If you don’t have insurance, medical providers must give you an estimate for the cost of your care. Their estimate must include reasonable services you’re likely to require. If the final cost of your treatment is more than $400 higher than the good faith estimate, you can dispute the bill.
The No Surprises Act intends to protect consumers from unforeseen medical bills. According to the Journal of the American Medical Association, one in five consumers received a surprise medical bill in the past two years, and 67% of Americans cite unexpected medical expenses as their worst financial fear.
The No Surprises Act should reduce the number of annual medical bills that go into collection.
All three major credit reporting bureaus agreed to remove paid medical debts from consumer credit reports beginning in July 2022. Under the new rules, fully paid medical debt will be removed from the reports, even if the debtor paid it late. In addition, medical providers cannot report unpaid medical debts to credit bureaus until they’ve been overdue for one year or longer.
Further changes to medical debt reporting will occur in 2023. Beginning in the first half of 2023, credit reporting bureaus will remove all paid and unpaid medical debts of less than $500 from credit reports.
You can file a complaint with the FTC if a debt collector violates your rights under the Debt Collection Rule. The FTC will review the circumstances of your complaint and attempt to come to a resolution with the debt collector.
The FTC may take legal action against a debt collector, especially if they note a similar pattern of consumer complaints.
You might also have the option of suing the debt collector for their abusive or harassing actions. Anytime a debt collector violates the rules of the FDCPA regulations concerning debt collection, they’re subject to a $1,000 penalty. If you file a lawsuit against the collector, you may also recover the costs of your legal expenses.
If you’ve been sued for a debt, the best way to beat collectors in court is to respond to the lawsuit and stand up for your rights. Make sure to respond with a written Answer before your state’s deadline.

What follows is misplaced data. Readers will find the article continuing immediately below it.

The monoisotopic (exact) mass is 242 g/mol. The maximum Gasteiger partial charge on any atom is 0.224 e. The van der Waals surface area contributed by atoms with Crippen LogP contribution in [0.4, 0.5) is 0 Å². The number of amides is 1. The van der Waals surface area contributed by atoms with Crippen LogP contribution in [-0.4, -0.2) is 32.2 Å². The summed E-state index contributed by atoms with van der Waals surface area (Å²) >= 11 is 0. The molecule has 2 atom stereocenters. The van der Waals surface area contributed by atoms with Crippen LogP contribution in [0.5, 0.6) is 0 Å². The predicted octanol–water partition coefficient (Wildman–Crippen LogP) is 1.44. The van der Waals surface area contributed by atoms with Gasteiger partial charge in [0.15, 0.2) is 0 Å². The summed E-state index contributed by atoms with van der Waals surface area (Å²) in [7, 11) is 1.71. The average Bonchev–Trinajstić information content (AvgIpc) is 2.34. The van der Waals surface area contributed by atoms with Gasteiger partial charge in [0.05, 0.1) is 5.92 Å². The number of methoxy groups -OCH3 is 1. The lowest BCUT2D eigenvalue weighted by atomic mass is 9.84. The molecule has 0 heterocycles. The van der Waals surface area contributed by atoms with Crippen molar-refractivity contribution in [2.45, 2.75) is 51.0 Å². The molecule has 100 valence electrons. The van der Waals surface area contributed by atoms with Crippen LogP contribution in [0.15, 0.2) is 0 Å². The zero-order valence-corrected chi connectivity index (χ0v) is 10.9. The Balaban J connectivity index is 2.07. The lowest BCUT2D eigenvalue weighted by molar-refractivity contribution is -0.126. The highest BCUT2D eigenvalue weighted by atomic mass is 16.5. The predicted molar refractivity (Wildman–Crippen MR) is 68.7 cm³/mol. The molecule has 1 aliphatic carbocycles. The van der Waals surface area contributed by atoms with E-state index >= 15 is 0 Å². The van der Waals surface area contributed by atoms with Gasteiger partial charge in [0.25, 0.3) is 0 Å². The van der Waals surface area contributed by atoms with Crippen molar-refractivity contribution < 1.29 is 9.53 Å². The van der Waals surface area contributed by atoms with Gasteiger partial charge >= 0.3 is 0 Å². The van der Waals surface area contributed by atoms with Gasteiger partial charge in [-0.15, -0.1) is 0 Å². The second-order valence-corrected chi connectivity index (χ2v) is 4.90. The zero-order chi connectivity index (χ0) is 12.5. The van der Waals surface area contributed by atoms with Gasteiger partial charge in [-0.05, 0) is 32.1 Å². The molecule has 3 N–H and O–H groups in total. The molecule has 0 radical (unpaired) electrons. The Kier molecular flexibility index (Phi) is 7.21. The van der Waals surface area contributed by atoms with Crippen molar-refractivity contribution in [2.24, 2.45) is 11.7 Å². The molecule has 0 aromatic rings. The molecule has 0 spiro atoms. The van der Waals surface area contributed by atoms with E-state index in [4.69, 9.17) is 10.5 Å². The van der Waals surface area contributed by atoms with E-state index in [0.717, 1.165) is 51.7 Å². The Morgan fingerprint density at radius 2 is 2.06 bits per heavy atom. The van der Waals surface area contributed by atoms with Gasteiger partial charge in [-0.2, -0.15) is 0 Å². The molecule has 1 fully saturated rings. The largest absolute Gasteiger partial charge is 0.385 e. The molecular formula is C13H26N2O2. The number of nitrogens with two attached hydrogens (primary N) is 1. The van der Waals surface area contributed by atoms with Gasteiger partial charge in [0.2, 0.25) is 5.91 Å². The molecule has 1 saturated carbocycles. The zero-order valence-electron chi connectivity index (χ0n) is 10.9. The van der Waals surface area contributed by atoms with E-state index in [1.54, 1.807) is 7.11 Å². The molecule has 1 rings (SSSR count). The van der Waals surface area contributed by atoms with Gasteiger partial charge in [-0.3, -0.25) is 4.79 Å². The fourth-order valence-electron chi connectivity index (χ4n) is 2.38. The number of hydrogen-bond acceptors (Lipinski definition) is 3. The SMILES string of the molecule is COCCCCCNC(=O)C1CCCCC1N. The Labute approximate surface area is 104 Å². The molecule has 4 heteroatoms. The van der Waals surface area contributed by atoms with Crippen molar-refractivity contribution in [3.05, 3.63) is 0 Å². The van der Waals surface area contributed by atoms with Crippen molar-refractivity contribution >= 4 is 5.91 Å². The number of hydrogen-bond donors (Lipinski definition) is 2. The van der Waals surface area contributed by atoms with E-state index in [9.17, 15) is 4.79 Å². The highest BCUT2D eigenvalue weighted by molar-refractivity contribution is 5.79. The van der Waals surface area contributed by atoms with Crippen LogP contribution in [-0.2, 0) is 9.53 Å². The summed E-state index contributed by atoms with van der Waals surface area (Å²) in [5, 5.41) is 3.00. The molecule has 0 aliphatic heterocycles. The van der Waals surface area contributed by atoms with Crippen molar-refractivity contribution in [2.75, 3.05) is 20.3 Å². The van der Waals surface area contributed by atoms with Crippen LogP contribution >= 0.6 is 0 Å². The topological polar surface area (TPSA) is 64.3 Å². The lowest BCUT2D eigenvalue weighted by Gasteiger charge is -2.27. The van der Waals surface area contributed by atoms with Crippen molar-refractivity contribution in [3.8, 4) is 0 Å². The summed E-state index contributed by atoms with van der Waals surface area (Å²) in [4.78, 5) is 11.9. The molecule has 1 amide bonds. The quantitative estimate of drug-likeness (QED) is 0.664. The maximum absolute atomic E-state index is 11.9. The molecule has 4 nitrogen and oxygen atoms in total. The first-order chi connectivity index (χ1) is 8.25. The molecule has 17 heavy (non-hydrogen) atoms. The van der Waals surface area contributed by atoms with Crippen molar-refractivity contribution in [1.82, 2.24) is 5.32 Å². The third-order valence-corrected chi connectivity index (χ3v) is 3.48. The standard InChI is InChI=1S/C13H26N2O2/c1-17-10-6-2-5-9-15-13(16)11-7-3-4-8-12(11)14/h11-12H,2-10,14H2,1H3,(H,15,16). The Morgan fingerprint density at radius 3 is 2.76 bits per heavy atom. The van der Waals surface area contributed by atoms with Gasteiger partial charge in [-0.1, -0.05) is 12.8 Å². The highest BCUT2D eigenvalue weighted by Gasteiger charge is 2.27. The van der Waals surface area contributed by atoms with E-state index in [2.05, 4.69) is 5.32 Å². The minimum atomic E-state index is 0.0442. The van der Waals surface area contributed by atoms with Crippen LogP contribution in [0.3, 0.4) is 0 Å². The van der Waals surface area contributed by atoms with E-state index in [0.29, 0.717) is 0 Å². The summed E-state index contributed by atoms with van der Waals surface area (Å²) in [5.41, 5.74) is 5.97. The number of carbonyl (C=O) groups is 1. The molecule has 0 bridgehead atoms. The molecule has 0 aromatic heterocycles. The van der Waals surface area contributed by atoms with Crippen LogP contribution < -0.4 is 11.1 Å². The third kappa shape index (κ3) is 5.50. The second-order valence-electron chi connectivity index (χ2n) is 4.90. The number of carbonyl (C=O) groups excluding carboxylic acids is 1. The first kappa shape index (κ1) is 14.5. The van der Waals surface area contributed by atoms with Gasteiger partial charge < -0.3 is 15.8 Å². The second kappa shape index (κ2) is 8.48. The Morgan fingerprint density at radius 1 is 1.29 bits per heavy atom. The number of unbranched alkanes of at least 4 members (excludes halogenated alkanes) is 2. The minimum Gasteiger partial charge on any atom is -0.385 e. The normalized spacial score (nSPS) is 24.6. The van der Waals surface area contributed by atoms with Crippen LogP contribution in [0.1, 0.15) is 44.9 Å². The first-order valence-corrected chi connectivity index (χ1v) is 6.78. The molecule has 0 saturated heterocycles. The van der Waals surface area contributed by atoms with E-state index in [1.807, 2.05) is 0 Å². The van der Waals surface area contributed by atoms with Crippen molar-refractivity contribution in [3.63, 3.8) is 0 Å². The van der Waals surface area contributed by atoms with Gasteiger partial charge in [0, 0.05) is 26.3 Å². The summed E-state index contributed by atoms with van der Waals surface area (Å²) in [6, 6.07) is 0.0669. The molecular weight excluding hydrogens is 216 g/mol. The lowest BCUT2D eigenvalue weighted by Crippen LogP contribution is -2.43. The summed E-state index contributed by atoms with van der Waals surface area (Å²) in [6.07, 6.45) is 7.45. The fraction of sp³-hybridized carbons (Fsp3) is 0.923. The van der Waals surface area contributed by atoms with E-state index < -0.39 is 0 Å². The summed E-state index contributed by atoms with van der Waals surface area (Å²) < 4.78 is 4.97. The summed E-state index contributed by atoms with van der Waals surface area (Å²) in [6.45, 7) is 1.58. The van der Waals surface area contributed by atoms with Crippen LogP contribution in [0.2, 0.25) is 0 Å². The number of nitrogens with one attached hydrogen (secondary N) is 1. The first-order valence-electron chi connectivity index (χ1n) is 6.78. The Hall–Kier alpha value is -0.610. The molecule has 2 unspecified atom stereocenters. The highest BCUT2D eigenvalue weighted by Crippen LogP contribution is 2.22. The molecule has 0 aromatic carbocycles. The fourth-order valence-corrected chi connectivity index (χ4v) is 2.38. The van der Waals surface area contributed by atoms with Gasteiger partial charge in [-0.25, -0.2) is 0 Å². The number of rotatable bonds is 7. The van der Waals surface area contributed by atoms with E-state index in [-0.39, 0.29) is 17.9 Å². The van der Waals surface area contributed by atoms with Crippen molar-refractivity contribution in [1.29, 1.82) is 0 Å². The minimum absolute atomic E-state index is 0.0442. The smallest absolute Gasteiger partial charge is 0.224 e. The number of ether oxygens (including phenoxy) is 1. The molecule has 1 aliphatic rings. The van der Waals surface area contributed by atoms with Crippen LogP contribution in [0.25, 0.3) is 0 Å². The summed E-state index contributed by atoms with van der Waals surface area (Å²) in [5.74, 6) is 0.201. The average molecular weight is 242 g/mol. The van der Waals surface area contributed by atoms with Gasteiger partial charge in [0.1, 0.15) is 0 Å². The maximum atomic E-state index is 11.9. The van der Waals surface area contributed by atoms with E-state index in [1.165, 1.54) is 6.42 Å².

Follow these steps to make your Answer to a debt collection lawsuit:
Check out this video to learn more about these three steps:
SoloSuit makes it easy to fight debt collectors.
You can use SoloSuit to respond to a debt lawsuit, to send letters to collectors, and even to settle a debt.
SoloSuit's Answer service is a step-by-step web-app that asks you all the necessary questions to complete your Answer. Upon completion, we'll have an attorney review your document and we'll file it for you.
"First time getting sued by a debt collector and I was searching all over YouTube and ran across SoloSuit, so I decided to buy their services with their attorney reviewed documentation which cost extra but it was well worth it! SoloSuit sent the documentation to the parties and to the court which saved me time from having to go to court and in a few weeks the case got dismissed!" – James
You can ask your questions on the SoloSuit forum and the community will help you out. Whether you need help now or are just looking for support, we're here for you.
Here's a list of guides for other states.
Being sued by a different debt collector? Were making guides on how to beat each one.
Is your credit card company suing you? Learn how you can beat each one.
Need more info on statutes of limitations? Read our 50-state guide.
Need help managing your finances? Check out these resources.